The Euro has stabilised somewhat on the believe that central banks will intervene. However, there is great uncertainty and instability due to unwinding of the 'risk trade'. The large currency movements have shakened investments from commodities to emerging market equities. Looking ahead it is pretty uncertain where things are headed.

FURTHER UPDATE: Trichet : Economy in Deepest Crisis since WW2. The only thing good about what Trichet talked about in his interview is the realisation of the severity of the mess they are in. Trying to fix it with austerity now can stall the economy and doing nothing risks sovereign insolvency. There is little they can do except delay the day of reckoning - ultimately living standards will have to fall in the EU. Even buying time is not so simple with speculators eager to bring forward the dire consequences of their past profligacy by sinking the Euro. Graceful degradation is best...but speculators want chaos. The day when you wake up and see the euro plunging 10cents in one day may not be too far away....and that will shock the fragile system reversing the gains of past 12 months. That is why it make sense to intervene to shore up the euro- buy time and some hope the global growth can overcome global problems. The US had debt several times its GDP just after WW2...but rapid growth made the debt manageable. There is little chance of that kind of rapid growth for Europe in today's economy but some growth can make debt servicing less painful... . Now more on the possibility of currency intervention I was talking about. The falling euro hurts confidence in Europe and the rising Yen is threatening Japan's exit from deflation( Read : Tokyo Alarmed by Yen Rise) so there is plenty of incentives to intervene and calm markets ...this is a very worthwhile time to do it. The Japanese used to intervene every other week to keep the Yen down in the 80s so that its exports sector remained strong. These days intervention is a G7 effort done to ensure that all members benefit from from it. We are now at a psychological tipoff point when markets are about to declare the $1T package inadequate and watching the euro plummet makes that idea sink in threatening to plunge the markets into next crisis of confidence. I don't know for sure whether they will intervene but I certainly think it would be one of the most appropriate times to do so.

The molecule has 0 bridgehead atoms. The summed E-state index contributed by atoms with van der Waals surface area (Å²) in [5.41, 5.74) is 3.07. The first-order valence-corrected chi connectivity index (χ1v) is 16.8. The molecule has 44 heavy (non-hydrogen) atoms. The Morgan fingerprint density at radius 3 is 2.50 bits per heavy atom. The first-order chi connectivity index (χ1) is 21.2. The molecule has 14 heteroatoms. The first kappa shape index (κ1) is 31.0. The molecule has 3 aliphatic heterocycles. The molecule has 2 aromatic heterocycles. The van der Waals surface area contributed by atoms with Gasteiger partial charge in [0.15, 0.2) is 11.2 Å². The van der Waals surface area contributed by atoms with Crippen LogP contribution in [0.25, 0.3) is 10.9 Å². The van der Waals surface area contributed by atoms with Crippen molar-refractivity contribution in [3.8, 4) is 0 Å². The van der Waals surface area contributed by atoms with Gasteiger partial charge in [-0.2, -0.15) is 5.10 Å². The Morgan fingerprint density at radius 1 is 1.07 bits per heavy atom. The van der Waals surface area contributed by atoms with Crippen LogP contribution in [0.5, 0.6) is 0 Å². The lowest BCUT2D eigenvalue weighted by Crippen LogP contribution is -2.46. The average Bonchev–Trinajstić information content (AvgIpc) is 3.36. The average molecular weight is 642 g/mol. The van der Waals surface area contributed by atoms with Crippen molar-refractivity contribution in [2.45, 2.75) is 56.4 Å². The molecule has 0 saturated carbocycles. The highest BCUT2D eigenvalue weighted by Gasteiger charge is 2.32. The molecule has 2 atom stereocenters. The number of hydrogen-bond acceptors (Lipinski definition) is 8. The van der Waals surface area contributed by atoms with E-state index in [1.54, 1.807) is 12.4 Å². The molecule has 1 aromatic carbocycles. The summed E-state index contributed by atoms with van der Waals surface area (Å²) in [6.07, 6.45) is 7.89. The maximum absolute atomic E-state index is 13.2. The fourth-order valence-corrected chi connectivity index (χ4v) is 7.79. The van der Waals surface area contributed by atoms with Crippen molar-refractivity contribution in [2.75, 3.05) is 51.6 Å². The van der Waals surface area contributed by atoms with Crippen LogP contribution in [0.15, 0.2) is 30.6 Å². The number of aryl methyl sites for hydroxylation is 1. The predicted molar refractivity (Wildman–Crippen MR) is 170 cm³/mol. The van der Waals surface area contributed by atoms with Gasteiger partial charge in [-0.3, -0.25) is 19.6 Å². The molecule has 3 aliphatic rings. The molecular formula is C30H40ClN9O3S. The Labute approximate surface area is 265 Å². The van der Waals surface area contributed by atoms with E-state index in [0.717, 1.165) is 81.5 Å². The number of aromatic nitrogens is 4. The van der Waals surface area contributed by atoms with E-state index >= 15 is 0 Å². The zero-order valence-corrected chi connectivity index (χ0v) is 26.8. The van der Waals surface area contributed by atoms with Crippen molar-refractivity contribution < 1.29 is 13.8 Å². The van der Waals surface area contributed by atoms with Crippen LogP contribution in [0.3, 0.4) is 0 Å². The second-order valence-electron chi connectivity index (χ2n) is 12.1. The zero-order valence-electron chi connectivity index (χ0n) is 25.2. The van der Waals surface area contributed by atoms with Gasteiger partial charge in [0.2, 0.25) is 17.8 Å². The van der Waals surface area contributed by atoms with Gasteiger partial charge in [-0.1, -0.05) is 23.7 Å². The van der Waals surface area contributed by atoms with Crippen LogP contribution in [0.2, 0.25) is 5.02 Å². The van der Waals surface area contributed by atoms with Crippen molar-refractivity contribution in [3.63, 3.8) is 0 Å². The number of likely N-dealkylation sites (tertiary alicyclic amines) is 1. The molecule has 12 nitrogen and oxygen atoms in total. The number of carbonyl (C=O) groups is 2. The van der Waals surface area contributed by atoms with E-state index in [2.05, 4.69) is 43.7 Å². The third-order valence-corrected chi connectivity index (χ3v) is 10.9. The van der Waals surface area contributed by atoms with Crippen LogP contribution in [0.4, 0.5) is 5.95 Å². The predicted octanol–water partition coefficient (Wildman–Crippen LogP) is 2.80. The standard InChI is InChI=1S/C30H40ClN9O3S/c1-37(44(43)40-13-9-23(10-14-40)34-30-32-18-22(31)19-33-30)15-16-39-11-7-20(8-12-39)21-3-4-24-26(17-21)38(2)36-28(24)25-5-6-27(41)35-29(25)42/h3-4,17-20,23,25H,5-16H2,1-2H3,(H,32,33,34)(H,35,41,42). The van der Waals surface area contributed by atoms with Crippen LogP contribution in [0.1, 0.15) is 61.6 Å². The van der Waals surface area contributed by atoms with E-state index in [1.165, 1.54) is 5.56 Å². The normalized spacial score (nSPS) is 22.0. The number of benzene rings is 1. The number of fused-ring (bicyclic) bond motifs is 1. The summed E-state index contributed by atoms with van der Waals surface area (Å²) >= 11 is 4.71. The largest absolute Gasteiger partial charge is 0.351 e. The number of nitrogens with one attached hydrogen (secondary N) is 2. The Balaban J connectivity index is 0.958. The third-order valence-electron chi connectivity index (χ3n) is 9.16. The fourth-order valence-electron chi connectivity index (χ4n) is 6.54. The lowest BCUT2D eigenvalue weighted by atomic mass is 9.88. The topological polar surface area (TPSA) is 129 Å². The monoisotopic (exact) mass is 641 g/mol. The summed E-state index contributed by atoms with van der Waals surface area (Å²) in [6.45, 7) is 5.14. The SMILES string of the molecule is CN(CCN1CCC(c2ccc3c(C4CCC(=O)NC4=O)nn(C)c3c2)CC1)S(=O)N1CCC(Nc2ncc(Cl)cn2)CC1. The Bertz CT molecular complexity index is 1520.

UPDATE: The Wikipedia page on the 2010 European sovereign debt crisis is up. I remember reading the Wikipedia page on the subprime crisis when that crisis was in the infancy and there was a write up on the "worst case scenario". Most of what was described in that scenario actually happened. The contagion scenario for the current unfolding crisis is described here.

This posting is more for my own reference as I'm watching the current market turmoil closely. Do feel free to post any comments/opinions.

The $1T European bailout package calmed markets in the early part of the week. The package in fact appeared to be working because the ECB was able to narrow interest rate spreads of Italian and Spanish bonds[Link] and the Italian govt was able to conduct bond auctions[Link] receiving good demand. This means the tailend risk has subsided and that was probably the basic idea behind the bailout to buy time, implement austerity to cut deficits over the long term and stem the panic. The ECB was about to get all this done spending only about 20B euros. However, late Thursday, currency speculators started shorting the Euro again bringing it down to the lowest levels since the Lehman collapse. The sharp movements in the currency markets caused equities, commodities and oil to be sold off. The carry trade is again disrupted by the large currency movements. Looking at the turmultous markets one may be led to think that things are falling apart because there is a lack of confidence in the Eurozone countries. But think hard about this is the Euro falling because there is lack of confidence in Eurozone countries or is the fall in the Euro itself undermining confidence? The sharp falls in the Euro is creating a negative feedback loop that will lead self-fufiling prophesy that speculators want and profit from. So what can govts do under such situation? During the Asian Crisis govt were not able to do anything and that led to foreign funds fleeing Asian countries and a catastrophic collapse of Asian economies. Letting the Euro go into a freefall will lead to dire consequences for the global economy for sure given we are still in a nascent recovery. Something has to be done soon....